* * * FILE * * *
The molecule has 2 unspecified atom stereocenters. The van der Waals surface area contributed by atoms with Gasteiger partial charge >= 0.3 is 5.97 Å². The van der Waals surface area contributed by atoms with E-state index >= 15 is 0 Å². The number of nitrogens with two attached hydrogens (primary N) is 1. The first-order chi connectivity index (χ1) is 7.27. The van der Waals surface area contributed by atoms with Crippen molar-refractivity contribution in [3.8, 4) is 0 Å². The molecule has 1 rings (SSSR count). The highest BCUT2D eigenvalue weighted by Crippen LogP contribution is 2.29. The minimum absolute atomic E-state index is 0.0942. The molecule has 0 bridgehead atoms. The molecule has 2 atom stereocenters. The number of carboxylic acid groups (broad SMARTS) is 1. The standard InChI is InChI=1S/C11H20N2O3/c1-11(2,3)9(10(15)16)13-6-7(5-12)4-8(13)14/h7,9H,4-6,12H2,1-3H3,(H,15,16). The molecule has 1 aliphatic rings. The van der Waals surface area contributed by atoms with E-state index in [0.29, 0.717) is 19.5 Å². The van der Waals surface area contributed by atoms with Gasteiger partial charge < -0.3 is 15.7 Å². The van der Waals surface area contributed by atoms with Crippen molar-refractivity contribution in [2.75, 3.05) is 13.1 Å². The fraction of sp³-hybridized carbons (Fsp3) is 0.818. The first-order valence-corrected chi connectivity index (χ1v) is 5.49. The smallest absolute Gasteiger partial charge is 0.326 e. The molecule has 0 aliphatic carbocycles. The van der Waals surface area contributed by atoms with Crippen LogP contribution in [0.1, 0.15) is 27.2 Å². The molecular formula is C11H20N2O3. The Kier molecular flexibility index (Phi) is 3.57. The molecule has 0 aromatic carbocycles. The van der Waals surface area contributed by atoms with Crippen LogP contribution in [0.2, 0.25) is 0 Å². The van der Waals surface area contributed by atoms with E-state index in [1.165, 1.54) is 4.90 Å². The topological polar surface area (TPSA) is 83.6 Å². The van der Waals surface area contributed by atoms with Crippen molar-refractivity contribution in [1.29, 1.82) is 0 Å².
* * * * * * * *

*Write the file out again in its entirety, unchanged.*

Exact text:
The molecule has 2 unspecified atom stereocenters. The van der Waals surface area contributed by atoms with Gasteiger partial charge >= 0.3 is 5.97 Å². The van der Waals surface area contributed by atoms with E-state index >= 15 is 0 Å². The number of nitrogens with two attached hydrogens (primary N) is 1. The first-order chi connectivity index (χ1) is 7.27. The van der Waals surface area contributed by atoms with Crippen molar-refractivity contribution in [3.8, 4) is 0 Å². The molecule has 1 rings (SSSR count). The highest BCUT2D eigenvalue weighted by Crippen LogP contribution is 2.29. The minimum absolute atomic E-state index is 0.0942. The molecule has 0 bridgehead atoms. The molecule has 2 atom stereocenters. The number of carboxylic acid groups (broad SMARTS) is 1. The standard InChI is InChI=1S/C11H20N2O3/c1-11(2,3)9(10(15)16)13-6-7(5-12)4-8(13)14/h7,9H,4-6,12H2,1-3H3,(H,15,16). The molecule has 1 aliphatic rings. The van der Waals surface area contributed by atoms with E-state index in [0.29, 0.717) is 19.5 Å². The van der Waals surface area contributed by atoms with Gasteiger partial charge < -0.3 is 15.7 Å². The van der Waals surface area contributed by atoms with Crippen molar-refractivity contribution in [2.75, 3.05) is 13.1 Å². The fraction of sp³-hybridized carbons (Fsp3) is 0.818. The first-order valence-corrected chi connectivity index (χ1v) is 5.49. The smallest absolute Gasteiger partial charge is 0.326 e. The molecule has 0 aliphatic carbocycles. The van der Waals surface area contributed by atoms with Crippen LogP contribution in [0.1, 0.15) is 27.2 Å². The molecular formula is C11H20N2O3. The Kier molecular flexibility index (Phi) is 3.57. The molecule has 0 aromatic carbocycles. The van der Waals surface area contributed by atoms with Crippen LogP contribution in [0.2, 0.25) is 0 Å². The van der Waals surface area contributed by atoms with E-state index in [1.165, 1.54) is 4.90 Å². The topological polar surface area (TPSA) is 83.6 Å². The van der Waals surface area contributed by atoms with Crippen molar-refractivity contribution in [1.29, 1.82) is 0 Å².